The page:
So here’s the crux of it: Charles knows his stuff because he loves it.  That is exactly why he champions bands like Smoove and Turrell and Lack of Afro, who should be household names but, sadly, aren’t.  And somehow that’s why going to this gig makes me feel like I’m in on some amazing secret;  that just by being there I’ve been a bit cool for once.  It also makes me feel like there’s a lot to learn, and that I should be braver about listening to new bands.   In my heart I feel that I should have known about all this years ago, that I’ve missed out.  For that alone I can’t recommend it to you enough: if you’re a seasoned funkster go because you’ll love it; or if you’re completely naïve, just go for the atmosphere and the possibility that you might hear something that really is music to your ears.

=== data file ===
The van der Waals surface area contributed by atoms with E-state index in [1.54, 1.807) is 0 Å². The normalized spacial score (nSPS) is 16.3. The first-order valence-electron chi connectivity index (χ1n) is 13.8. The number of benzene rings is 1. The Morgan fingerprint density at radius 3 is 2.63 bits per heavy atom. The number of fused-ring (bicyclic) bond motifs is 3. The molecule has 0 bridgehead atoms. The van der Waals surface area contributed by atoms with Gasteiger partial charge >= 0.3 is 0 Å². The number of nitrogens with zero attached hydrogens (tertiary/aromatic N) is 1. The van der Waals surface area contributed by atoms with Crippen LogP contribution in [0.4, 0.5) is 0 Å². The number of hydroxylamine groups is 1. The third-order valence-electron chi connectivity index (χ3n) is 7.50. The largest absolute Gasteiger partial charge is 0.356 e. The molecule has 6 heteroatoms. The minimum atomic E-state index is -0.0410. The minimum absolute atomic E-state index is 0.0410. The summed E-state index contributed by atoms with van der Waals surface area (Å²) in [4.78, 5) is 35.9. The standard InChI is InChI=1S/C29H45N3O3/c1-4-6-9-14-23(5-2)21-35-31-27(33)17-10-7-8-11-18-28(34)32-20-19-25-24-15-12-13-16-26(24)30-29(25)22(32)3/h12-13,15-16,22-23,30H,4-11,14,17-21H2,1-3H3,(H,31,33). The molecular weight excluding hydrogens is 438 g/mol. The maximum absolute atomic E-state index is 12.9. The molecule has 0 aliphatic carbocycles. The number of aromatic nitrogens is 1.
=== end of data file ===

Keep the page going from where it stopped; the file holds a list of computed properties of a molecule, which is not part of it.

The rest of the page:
P.S. I did go and rummage in the recycling bin last night to see if I could retrieve the set list, but it is gone.  Sorry. 

Band on the Wall is part of the not-for-profit Inner City Music charity which offers community and school education programmes. For more information and to find out what else is on visit www.bandonthewall.org  
Craig Charles Funk and Soul Club is next at Band on the Wall on 28/03/2015.

I Love Mcr

Scrolling through these pics of Manchester it's made me wonder...whatever happened to the 'I Love Manchester' Campaign?

Tried and tested- Dermaroller